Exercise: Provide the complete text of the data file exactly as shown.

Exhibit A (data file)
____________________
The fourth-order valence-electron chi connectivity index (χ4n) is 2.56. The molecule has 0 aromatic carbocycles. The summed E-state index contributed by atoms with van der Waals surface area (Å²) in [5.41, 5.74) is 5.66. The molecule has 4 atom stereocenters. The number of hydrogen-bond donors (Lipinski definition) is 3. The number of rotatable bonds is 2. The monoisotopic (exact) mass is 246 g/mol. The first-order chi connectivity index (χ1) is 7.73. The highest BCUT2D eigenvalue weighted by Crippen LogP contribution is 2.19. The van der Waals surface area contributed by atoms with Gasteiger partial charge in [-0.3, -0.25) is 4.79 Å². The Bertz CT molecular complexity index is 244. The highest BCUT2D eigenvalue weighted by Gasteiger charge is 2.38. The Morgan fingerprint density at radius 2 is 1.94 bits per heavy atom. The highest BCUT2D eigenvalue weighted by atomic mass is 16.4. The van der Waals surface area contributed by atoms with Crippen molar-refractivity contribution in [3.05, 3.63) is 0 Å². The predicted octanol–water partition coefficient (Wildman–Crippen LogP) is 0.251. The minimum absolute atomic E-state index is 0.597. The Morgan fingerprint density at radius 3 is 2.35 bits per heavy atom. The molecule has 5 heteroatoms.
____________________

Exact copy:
The fourth-order valence-electron chi connectivity index (χ4n) is 2.56. The molecule has 0 aromatic carbocycles. The summed E-state index contributed by atoms with van der Waals surface area (Å²) in [5.41, 5.74) is 5.66. The molecule has 4 atom stereocenters. The number of hydrogen-bond donors (Lipinski definition) is 3. The number of rotatable bonds is 2. The monoisotopic (exact) mass is 246 g/mol. The first-order chi connectivity index (χ1) is 7.73. The highest BCUT2D eigenvalue weighted by Crippen LogP contribution is 2.19. The van der Waals surface area contributed by atoms with Gasteiger partial charge in [-0.3, -0.25) is 4.79 Å². The Bertz CT molecular complexity index is 244. The highest BCUT2D eigenvalue weighted by Gasteiger charge is 2.38. The Morgan fingerprint density at radius 2 is 1.94 bits per heavy atom. The highest BCUT2D eigenvalue weighted by atomic mass is 16.4. The van der Waals surface area contributed by atoms with Crippen molar-refractivity contribution in [3.05, 3.63) is 0 Å². The predicted octanol–water partition coefficient (Wildman–Crippen LogP) is 0.251. The minimum absolute atomic E-state index is 0.597. The Morgan fingerprint density at radius 3 is 2.35 bits per heavy atom. The molecule has 5 heteroatoms.